Use the following examples to help you complete the correct attachment to your Form 1040. The completed form for each example
is shown on the pages that follow.
Illustrated Example of Form 4563
John Black is a U.S. citizen, single, and under 65. He was a bona fide resident of American Samoa during all of 2016. John
received $10,800 from the rental of a condominium he owns in Florida, and $800 of dividends from U.S. corporations. John
must file Form 1040 because his gross income from U.S. sources is $11,600 ($10,800 rental income, and $800 of dividends),
which is more than his adjusted filing requirement for single filers under 65 ($10,350). (See
Filing Requirement if Possession Income Is Excluded
in chapter 4.)
Because he must file Form 1040 (not illustrated), he fills out Form 4563 to determine the amount of income from American Samoa
he can exclude. See
Bona Fide Resident of American Samoa
in chapter 3.
Completing Form 4563.
John enters his name and social security number at the top of the form.
On Form 4563 (see later), John enters the date his bona fide residence began in American Samoa, June 2, 2015. Because
he is still a bona fide resident, he enters “not ended
” in the second blank space.
He checks the box labeled “Rented house or apartment
” to describe his type of living quarters in American Samoa.
Lines 3a and 3b.
He checks “No
” on line 3a because no family members lived with him. He leaves line 3b blank.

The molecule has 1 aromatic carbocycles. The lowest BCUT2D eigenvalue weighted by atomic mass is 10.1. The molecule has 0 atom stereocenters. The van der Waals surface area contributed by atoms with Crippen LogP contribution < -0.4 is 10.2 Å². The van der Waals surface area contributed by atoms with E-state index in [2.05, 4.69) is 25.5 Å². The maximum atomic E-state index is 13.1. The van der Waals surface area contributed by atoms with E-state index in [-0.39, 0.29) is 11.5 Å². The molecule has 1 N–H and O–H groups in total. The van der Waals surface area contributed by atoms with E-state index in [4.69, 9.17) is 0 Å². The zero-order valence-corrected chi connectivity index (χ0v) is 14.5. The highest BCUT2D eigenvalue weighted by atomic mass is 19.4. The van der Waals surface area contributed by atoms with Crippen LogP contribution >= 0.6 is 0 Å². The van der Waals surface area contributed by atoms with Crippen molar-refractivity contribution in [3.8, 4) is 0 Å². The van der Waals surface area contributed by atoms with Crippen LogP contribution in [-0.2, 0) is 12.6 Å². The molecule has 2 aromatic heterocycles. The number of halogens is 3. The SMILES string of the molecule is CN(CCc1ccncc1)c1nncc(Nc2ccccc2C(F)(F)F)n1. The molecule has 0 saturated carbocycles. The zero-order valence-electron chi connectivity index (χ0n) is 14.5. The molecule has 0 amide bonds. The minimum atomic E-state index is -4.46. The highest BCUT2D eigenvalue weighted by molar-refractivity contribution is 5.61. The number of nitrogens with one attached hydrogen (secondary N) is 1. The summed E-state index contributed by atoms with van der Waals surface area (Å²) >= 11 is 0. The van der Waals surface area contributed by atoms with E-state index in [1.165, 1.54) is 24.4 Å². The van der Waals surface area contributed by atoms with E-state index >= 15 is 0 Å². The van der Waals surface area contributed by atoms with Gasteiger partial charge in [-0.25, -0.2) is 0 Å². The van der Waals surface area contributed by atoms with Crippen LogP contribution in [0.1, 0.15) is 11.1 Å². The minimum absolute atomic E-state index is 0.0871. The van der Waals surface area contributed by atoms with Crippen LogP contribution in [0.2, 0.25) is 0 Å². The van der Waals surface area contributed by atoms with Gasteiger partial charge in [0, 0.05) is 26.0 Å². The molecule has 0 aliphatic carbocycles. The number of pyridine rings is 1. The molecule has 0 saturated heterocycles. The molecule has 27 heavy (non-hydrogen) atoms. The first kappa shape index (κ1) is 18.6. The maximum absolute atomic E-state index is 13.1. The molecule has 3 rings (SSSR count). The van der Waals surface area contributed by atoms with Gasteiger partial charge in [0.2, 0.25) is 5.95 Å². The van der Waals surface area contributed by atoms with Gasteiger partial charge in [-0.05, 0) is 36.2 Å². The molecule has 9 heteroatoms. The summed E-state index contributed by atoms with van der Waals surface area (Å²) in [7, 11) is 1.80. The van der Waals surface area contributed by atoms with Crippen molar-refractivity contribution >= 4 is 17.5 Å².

Lines 4a and 4b.
He checks “Yes
” on line 4a because he owns a rental property outside American Samoa (Florida), which he rents to an unrelated individual.
He enters the relevant information on line 4b.
He enters the name and address of his employer, Samoa Products Co. It is a private American Samoa corporation.
He enters the dates of his 2-week vacation to New Zealand from November 11 to November 25. That was his only trip
outside American Samoa during the year.
He enters the $24,000 in wages he received from Samoa Products Co.
He received $220 in dividends from an American Samoa corporation, which he enters here. He also received $800 of dividends
from a U.S. corporation, but he will enter that amount only on his Form 1040 because the U.S. dividends do not qualify for
the possession exclusion.
John received $10,800 in rental income from his condominium in Florida, but he will enter that amount only on his
Form 1040 because the rental income does not qualify for the possession exclusion.
John totals the amounts on lines 7 and 9 to get the amount he can exclude from his gross income in 2016. He will not
enter his excluded income on Form 1040. However, he will attach his completed Form 4563 to his Form 1040.
Illustrated Example of Form 5074
Tracy Grey is a U.S. citizen who is a self-employed fisheries consultant with a tax home in New York. Her only income for
2016 was net self-employment income of $80,000. Of the $80,000, $20,000 was from consulting work in Guam and the rest was
earned in the United States. Thinking she would owe tax to Guam on the $20,000, Tracy made estimated tax payments of $1,409
to Guam. She was not a bona fide resident of Guam during 2016.
Tracy completes Form 1040 (not illustrated), reporting her worldwide income. Because the adjusted gross income on her Form
1040 was $50,000 or more and at least $5,000 of her gross income is from Guam, Tracy must file Form 5074 with her Form 1040.
All amounts reported on Form 5074 are also reported on her Form 1040. See
U.S. Citizen or Resident Alien (Other Than a Bona Fide Resident of Guam)
in chapter 3.
Completing Form 5074.
Tracy enters her name and social security number at the top of the form.
On Form 5074 (see later), Tracy enters her self-employment income from Guam ($20,000) on line 6. She has no other